Ironically, in November 2002, the same month that DWSD decided to cement shut the water valves, the United Nations Committee on Economic, Social and Cultural Rights adopted a new amendment on water, stating that: "The human right to drinking water is fundamental for life and health. Sufficient and safe drinking water is a precondition for the realization of all human rights." The debt collection policies of DWSD defied even United Nations’ standards.

Water Justice
The solutions to the world’s water scarcity crisis are multiple. They include expanding public and community controlled water utilities; repairing dilapidated water systems through public funding; saving water by installing drip irrigation systems; enhancing water reclamation and conservation programs by installing low-flow toilets and showers; and improving watershed management, to name a few. But the push for increased corporate control of the global water commons undermines these community-based, commonsense solutions. 

If the threat of privatization to low-income communities of color is to be stopped, people of color in particular need to be included in water governance decisions. A recent study of water issues facing Latinos in California found “a chronic and pervasive lack of representation of Latinos and other people of color at every level of water policy planning and decision making.” The report, written by Paola Ramos of the Latino Issues Forum, concluded that “[i]t is important for the regional water quality control boards, local water agencies and other bodies to be representative of the populations they serve, in order to understand constituents’ needs and be better prepared to respond to their concerns.”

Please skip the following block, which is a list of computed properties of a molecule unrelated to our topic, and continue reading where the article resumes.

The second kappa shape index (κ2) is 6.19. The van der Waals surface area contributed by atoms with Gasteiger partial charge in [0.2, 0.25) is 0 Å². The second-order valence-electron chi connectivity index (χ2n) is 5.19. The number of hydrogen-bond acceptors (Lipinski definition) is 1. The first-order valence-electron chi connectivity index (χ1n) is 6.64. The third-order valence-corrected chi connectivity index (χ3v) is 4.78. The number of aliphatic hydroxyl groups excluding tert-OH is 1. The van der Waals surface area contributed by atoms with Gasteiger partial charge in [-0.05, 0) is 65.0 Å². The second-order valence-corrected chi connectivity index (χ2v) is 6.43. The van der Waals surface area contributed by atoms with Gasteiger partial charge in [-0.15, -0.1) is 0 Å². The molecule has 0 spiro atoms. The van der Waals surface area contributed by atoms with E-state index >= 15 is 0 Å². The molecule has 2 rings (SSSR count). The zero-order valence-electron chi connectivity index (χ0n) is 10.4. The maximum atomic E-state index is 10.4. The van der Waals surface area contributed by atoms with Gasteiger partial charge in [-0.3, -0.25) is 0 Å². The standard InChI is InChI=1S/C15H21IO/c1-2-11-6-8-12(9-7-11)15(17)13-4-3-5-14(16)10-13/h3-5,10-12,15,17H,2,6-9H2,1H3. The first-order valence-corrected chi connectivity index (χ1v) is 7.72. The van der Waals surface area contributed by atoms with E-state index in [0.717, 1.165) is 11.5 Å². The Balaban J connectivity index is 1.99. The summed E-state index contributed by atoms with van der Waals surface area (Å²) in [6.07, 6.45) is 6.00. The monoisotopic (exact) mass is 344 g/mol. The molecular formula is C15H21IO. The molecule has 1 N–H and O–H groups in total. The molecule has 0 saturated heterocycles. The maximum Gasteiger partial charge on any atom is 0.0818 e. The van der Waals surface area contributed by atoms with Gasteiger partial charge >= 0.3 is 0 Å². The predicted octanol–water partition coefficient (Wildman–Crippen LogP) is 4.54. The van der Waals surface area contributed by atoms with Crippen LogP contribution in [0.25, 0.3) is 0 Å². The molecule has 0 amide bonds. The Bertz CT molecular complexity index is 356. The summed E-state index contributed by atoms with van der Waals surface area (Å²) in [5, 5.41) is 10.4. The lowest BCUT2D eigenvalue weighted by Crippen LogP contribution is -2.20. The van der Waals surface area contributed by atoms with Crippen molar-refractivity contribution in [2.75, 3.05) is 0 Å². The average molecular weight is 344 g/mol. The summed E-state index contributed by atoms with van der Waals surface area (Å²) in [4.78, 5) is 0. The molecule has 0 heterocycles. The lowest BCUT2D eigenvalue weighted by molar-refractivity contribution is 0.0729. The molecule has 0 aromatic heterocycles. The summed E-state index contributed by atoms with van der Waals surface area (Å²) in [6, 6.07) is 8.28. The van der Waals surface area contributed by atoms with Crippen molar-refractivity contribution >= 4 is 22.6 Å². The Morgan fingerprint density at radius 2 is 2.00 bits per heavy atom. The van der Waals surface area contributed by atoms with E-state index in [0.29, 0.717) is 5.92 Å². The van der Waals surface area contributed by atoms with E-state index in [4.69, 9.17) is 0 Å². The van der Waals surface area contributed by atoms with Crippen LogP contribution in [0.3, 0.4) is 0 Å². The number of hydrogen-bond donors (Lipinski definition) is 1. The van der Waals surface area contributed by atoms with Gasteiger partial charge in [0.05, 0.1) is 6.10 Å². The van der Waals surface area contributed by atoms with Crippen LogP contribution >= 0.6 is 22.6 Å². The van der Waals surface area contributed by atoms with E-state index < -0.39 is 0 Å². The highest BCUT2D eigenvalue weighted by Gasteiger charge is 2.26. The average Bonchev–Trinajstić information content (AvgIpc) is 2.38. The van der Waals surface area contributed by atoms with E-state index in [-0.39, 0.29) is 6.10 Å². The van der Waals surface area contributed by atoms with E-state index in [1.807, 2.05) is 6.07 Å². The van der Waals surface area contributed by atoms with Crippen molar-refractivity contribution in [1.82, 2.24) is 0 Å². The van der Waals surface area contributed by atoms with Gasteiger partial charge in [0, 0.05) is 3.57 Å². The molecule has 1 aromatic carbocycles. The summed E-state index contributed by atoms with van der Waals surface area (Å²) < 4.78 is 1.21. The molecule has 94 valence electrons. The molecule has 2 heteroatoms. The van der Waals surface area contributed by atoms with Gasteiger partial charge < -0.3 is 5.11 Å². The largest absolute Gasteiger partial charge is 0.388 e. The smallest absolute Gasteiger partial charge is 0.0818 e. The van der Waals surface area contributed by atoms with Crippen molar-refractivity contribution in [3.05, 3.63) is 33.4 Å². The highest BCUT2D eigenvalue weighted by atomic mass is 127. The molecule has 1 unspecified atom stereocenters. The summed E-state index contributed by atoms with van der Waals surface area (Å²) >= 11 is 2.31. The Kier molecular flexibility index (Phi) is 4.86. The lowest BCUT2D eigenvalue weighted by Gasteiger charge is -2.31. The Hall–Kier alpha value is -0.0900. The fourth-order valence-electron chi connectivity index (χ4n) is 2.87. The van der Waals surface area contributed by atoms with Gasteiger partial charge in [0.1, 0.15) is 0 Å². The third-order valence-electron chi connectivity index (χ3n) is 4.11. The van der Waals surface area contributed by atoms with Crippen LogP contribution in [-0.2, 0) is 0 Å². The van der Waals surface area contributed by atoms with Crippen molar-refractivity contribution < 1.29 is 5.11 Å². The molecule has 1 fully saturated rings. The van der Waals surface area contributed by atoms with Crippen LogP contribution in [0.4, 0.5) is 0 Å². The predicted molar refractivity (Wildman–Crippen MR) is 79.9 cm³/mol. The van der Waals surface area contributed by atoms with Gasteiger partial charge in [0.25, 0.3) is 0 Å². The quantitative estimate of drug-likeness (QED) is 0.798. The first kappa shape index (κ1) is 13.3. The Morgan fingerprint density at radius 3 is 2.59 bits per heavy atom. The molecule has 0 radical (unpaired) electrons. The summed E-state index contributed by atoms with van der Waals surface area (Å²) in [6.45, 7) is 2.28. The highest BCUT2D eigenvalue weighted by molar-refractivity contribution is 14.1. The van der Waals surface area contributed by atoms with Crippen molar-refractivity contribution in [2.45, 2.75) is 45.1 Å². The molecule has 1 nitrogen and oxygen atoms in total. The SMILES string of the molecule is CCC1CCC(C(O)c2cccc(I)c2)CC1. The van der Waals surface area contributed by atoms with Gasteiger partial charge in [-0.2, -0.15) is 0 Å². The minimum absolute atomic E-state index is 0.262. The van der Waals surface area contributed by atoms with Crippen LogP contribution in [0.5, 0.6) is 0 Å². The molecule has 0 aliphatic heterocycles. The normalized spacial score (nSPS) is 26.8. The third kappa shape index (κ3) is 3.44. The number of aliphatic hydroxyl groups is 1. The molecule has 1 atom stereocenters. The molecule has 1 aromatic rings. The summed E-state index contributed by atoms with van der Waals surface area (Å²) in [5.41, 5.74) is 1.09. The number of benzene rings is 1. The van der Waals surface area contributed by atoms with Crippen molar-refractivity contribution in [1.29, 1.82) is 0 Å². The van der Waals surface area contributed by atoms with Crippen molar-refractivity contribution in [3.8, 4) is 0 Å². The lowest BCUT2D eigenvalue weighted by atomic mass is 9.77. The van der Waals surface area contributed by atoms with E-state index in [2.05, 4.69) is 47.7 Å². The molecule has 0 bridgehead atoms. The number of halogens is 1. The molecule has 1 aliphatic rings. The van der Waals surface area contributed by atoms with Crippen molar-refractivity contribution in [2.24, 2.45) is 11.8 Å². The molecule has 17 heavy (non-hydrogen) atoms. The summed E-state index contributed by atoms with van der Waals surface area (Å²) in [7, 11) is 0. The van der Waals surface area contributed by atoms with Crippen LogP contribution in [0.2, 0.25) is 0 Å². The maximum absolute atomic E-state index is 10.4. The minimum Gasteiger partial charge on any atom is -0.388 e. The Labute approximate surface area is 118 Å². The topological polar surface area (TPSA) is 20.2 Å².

To fight privatization, grassroots water justice activists are also reaching out across borders to learn from communities in the global South that have been battling privatization for years. Participants in the People’s World Water Forum, held in January 2004, called for solidarity in the fight against privatization by Suez and Coca-Cola’s bottled water operations (see www.wateractivist.org for more information).

In the United States, Public Citizen, Michigan Welfare Rights Organization, Centro Aztlán, the Alliance for Democracy, the Indigenous Environmental Network, and other organizations committed to environmental justice have created the Water Allies Network. To find out about their activities, help build a movement to safeguard our water heritage, and spawn a new legacy of responsible, ecologically and socially sustainable stewardship of our precious watersheds, go to www.waterallies.org. The network is also sponsoring many events at the Boston Social Forum (July 23-25), a regional forum within the World Social Forum process and a first in North America. Join with them in repeating the call, “Water for Life, Not for Profit!” 

Juliette Beck is the California coordinator of Public Citizen’s Water for All campaign, based in Oakland (www.wateractivist.org).



Article Sources

Currents newsletter, Public Citizen's Water for All Campaign, January, 2003, www.citizen.org/cmep/ Water/new/currents/articles.cfm?ID=8850.

Rosalia Guerrero, personal interview, March 23, 2004.

Maude Barlow and Tony Clarke, Blue Gold: the Fight to Stop the Theft of the World’s Water, April, 2003.

Maude Barlow, Blue Gold: The Global Water Crisis and the Commodification of the World’s Water Supply, a special report issued by the International Forum on Globalization, Spring 2001.

Water Privatization: A Broken Promise, Public Citizen’s Critical Mass Energy and Environment Program, October, 2001, Washington, D.C.